Accordance Blog
Jun 19, 2014 David Lang

Throwback Thursday: Developing the PhotoGuide

When we first developed the Accordance Bible Atlas, we knew we needed to include a resource that would give information about the more important site and region names on the map. The other module developer (there were only two of us at the time) was occupied with developing the data for the Atlas, so I was tasked with developing this tool which would come to be called Place Names.

Each of the sites on the Atlas are given an importance ranking on a scale from 1 (least important) to 5 (most important). This ranking is used to determine which sites should be hidden when you zoom out from the map. We decided to use the sites of importance 3 or above as the ones we would cover in the Place Names module. Once I had this list of sites, I then had to research each site and write up a description of its location, history, and overall significance.

The main challenge of developing the Place Names module was the deadline. The Atlas was nearing completion and Place Names had to be finished before it could be released. To meet that deadline, the site descriptions had to be kept pretty basic and concise.

Some time after the release of the Atlas, I was approached with the idea of expanding the work I had done on Place Names into a new resource that would include photos of each site. This new resource would eventually come to be called the Bible Lands PhotoGuide.

I was given a large archive of photographs of Biblical places I had never personally visited, and I had to decide which photos best illustrated each site.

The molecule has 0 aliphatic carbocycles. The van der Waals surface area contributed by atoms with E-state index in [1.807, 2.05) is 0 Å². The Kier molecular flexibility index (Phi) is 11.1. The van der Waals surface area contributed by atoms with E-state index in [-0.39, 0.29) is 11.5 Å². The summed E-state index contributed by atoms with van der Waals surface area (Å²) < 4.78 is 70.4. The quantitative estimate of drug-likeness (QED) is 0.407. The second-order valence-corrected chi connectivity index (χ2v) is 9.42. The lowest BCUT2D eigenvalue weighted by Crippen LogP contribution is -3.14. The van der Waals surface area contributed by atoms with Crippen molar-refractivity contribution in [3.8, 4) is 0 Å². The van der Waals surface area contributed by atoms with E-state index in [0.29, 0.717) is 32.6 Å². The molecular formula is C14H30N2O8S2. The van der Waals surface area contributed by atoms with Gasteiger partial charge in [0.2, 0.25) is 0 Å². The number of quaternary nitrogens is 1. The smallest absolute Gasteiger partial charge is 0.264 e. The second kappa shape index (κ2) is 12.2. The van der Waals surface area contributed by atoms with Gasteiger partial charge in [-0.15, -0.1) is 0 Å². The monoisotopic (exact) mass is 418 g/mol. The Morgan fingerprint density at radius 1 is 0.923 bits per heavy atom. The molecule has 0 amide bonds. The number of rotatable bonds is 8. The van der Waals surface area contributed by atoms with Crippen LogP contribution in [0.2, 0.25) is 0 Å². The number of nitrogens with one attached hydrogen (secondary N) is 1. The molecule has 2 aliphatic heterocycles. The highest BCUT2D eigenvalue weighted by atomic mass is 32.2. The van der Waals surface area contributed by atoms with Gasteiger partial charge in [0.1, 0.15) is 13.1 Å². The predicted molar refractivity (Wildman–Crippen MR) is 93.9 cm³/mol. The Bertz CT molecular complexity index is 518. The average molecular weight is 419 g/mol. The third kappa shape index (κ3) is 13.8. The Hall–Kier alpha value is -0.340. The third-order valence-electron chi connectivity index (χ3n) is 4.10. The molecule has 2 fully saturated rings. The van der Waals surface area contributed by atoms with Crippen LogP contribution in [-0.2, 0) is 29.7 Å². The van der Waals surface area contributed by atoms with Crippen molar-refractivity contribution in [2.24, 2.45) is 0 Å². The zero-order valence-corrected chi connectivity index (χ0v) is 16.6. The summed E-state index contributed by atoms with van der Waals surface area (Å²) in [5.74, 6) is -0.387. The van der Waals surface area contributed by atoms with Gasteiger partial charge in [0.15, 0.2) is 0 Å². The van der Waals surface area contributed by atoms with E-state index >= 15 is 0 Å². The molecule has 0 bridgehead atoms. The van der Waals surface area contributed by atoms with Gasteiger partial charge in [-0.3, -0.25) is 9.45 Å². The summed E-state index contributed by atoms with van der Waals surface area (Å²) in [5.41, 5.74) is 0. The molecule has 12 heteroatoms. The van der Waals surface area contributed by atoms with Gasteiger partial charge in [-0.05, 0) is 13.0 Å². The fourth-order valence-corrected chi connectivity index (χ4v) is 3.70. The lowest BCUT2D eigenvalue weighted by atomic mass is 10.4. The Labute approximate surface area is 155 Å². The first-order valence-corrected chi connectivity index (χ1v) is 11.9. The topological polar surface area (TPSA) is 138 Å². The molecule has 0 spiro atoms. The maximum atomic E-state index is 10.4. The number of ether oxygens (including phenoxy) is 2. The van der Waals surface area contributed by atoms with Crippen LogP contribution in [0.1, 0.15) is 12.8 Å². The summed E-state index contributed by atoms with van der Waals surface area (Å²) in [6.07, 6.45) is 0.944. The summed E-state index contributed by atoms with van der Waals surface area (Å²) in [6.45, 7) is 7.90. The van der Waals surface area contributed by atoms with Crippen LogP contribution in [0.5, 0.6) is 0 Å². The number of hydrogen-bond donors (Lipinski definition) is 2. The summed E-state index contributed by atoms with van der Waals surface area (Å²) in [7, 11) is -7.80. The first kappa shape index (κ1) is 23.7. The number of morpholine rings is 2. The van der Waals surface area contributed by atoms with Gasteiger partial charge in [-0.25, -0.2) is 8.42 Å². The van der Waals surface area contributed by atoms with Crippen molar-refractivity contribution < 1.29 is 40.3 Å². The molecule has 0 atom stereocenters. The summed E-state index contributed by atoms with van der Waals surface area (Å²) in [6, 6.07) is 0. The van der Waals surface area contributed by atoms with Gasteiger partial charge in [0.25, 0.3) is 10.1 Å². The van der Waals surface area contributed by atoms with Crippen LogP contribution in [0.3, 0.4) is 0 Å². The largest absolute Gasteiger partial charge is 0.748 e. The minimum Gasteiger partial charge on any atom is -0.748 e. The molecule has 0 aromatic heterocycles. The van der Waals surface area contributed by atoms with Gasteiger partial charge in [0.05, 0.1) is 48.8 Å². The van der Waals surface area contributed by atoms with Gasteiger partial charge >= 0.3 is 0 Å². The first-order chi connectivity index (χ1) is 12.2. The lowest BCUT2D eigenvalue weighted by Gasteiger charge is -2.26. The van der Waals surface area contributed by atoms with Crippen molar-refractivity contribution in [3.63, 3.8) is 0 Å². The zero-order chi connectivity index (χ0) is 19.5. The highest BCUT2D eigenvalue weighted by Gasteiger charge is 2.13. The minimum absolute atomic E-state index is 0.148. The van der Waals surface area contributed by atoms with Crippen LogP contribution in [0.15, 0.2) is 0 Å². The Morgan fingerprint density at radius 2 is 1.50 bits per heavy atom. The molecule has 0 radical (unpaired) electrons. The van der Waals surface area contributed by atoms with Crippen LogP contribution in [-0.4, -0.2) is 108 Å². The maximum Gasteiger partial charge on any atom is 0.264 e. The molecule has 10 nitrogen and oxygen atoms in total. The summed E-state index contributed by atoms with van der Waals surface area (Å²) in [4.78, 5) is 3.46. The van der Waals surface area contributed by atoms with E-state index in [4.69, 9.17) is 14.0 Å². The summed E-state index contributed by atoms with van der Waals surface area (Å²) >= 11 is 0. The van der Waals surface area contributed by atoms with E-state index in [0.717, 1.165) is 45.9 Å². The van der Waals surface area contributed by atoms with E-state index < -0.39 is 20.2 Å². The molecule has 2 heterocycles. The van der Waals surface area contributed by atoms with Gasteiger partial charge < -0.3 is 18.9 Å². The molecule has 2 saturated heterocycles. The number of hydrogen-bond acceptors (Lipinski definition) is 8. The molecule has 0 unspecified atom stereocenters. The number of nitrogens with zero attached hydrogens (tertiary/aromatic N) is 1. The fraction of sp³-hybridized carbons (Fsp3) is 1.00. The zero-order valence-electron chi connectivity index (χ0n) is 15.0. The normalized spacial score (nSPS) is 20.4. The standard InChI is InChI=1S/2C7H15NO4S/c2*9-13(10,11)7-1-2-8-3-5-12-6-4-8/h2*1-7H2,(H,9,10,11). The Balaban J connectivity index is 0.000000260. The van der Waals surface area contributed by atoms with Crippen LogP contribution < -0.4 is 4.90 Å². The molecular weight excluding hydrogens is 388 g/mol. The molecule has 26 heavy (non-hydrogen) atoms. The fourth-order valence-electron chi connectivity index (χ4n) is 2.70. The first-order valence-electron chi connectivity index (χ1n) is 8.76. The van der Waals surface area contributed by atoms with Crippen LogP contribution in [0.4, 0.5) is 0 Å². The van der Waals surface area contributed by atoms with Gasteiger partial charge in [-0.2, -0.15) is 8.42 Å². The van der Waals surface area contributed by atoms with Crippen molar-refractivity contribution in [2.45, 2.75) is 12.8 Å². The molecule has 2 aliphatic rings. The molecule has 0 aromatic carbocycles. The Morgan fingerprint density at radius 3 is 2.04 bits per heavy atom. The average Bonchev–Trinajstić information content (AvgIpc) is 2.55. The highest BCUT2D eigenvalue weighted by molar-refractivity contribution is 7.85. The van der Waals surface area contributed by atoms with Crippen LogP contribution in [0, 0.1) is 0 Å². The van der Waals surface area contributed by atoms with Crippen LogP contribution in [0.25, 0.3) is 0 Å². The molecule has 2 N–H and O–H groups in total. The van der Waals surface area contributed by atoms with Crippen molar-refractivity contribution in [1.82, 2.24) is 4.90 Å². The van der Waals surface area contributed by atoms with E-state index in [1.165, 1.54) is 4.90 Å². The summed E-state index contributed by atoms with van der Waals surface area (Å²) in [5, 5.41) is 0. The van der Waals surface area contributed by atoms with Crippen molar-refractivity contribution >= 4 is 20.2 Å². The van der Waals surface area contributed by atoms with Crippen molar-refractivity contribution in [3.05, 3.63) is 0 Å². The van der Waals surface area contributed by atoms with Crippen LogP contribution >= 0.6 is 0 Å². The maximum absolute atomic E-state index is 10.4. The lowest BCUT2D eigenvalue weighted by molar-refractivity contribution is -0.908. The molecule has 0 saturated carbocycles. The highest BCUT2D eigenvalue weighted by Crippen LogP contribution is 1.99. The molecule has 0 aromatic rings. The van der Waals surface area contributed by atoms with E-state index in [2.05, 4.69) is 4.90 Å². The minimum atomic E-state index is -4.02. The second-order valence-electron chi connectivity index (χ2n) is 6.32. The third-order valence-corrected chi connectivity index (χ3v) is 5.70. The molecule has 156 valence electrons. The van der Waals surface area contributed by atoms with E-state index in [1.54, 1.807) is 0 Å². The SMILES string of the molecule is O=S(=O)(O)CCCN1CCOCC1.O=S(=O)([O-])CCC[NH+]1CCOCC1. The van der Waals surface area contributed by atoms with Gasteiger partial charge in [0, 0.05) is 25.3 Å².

My research often began with the Bible dictionaries I had available in Accordance. Anchor Bible Dictionary was especially good about giving information about the archaeological discoveries at each site, but it had relatively few photos and illustrations. Going from a description of a Bronze Age wall discovered at a site to actually identifying that wall in a photo was next to impossible. I soon was combing through coffee table books and magazines on Biblical archaeology, tourist guide books which might illustrate how a site looks today—anything I could find that would give me clues as to what I was looking at. It would have been easy to annotate each photo with something like "Ruins at Miletus," but I wanted users of the PhotoGuide to be able to see the outline of the ancient harbor and the surrounding bay which have long since silted up. It's that level of detail which sets the PhotoGuide apart from the typical illustrated Bible dictionary.

Miletus

At times it was frustrating finding the information I needed, but I learned more about the Bible doing the research for the PhotoGuide than I ever learned in seminary. If you haven't explored the PhotoGuide in depth, begin reading through its articles on sites mentioned in your current passage of study. You'll be surprised how much it can deepen your understanding of the Bible.


 

May 5, 2014 David Lang

Measuring the March to Moriah

Yesterday in my Sunday School class, I was teaching on Genesis 22, the story of Abraham's binding of Isaac. One of the elements of that narrative is the description of their journey to the land of Moriah.

It is clear from the surrounding context that Abraham and Isaac began their journey at Beer-sheba, and the narrative records that "on the third day" Abraham saw their destination in the distance. Since 2 Chronicles 3:1 identifies the temple mount in Jerusalem as "Mount Moriah," it appears that Jerusalem was their intended destination. If that was really the case that they were traveling from Beersheba to Jerusalem, would Abraham really have seen Mount Moriah at a distance "on the third day"?

The Accordance Bible Atlas makes it easy to measure distances from one point to another: simply hold down the option key (on Mac) or alt key (on Windows), then click and drag from one point to another. The distance will be calculated and displayed in the top right corner of the map window as well as in the Instant Details. As long as you keep holding down the option/alt key, you can even click and then drag in a different direction.